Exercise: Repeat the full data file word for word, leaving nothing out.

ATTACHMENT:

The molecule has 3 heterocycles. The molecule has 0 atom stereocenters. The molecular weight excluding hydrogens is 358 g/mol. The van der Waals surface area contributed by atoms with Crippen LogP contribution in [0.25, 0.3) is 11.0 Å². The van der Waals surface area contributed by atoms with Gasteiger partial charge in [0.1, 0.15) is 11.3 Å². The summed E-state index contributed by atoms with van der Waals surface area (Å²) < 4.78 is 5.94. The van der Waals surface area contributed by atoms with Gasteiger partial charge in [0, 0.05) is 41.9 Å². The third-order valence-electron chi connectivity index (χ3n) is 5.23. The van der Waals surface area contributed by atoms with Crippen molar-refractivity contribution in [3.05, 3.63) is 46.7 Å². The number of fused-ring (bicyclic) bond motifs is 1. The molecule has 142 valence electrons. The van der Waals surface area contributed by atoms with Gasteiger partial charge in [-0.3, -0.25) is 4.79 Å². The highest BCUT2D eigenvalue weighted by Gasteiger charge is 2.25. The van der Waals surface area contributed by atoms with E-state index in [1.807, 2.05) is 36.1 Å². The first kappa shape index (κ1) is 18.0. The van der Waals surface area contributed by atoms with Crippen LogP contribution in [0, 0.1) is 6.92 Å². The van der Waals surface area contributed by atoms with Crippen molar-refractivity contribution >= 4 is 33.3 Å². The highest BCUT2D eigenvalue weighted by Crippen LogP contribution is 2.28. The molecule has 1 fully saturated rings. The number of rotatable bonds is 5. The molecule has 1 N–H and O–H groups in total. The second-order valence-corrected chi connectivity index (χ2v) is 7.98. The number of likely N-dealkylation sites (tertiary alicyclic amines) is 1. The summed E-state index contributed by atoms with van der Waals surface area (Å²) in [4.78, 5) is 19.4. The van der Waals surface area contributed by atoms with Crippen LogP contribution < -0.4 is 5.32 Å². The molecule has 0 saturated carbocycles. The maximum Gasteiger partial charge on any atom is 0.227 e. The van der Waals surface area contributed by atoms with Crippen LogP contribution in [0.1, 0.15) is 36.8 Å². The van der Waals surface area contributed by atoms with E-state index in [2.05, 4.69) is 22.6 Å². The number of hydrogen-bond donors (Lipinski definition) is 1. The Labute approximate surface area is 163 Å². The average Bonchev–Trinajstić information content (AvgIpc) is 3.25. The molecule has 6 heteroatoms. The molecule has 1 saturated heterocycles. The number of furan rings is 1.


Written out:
The molecule has 3 heterocycles. The molecule has 0 atom stereocenters. The molecular weight excluding hydrogens is 358 g/mol. The van der Waals surface area contributed by atoms with Crippen LogP contribution in [0.25, 0.3) is 11.0 Å². The van der Waals surface area contributed by atoms with Gasteiger partial charge in [0.1, 0.15) is 11.3 Å². The summed E-state index contributed by atoms with van der Waals surface area (Å²) < 4.78 is 5.94. The van der Waals surface area contributed by atoms with Gasteiger partial charge in [0, 0.05) is 41.9 Å². The third-order valence-electron chi connectivity index (χ3n) is 5.23. The van der Waals surface area contributed by atoms with Crippen molar-refractivity contribution in [3.05, 3.63) is 46.7 Å². The number of fused-ring (bicyclic) bond motifs is 1. The molecule has 142 valence electrons. The van der Waals surface area contributed by atoms with Gasteiger partial charge in [-0.3, -0.25) is 4.79 Å². The highest BCUT2D eigenvalue weighted by Gasteiger charge is 2.25. The van der Waals surface area contributed by atoms with E-state index in [1.807, 2.05) is 36.1 Å². The first kappa shape index (κ1) is 18.0. The van der Waals surface area contributed by atoms with Crippen LogP contribution in [0, 0.1) is 6.92 Å². The van der Waals surface area contributed by atoms with Crippen molar-refractivity contribution >= 4 is 33.3 Å². The highest BCUT2D eigenvalue weighted by Crippen LogP contribution is 2.28. The molecule has 1 fully saturated rings. The number of rotatable bonds is 5. The molecule has 1 N–H and O–H groups in total. The second-order valence-corrected chi connectivity index (χ2v) is 7.98. The number of likely N-dealkylation sites (tertiary alicyclic amines) is 1. The summed E-state index contributed by atoms with van der Waals surface area (Å²) in [4.78, 5) is 19.4. The van der Waals surface area contributed by atoms with Crippen LogP contribution < -0.4 is 5.32 Å². The molecule has 0 saturated carbocycles. The maximum Gasteiger partial charge on any atom is 0.227 e. The van der Waals surface area contributed by atoms with Crippen LogP contribution in [0.1, 0.15) is 36.8 Å². The van der Waals surface area contributed by atoms with E-state index in [2.05, 4.69) is 22.6 Å². The number of hydrogen-bond donors (Lipinski definition) is 1. The Labute approximate surface area is 163 Å². The average Bonchev–Trinajstić information content (AvgIpc) is 3.25. The molecule has 6 heteroatoms. The molecule has 1 saturated heterocycles. The number of furan rings is 1.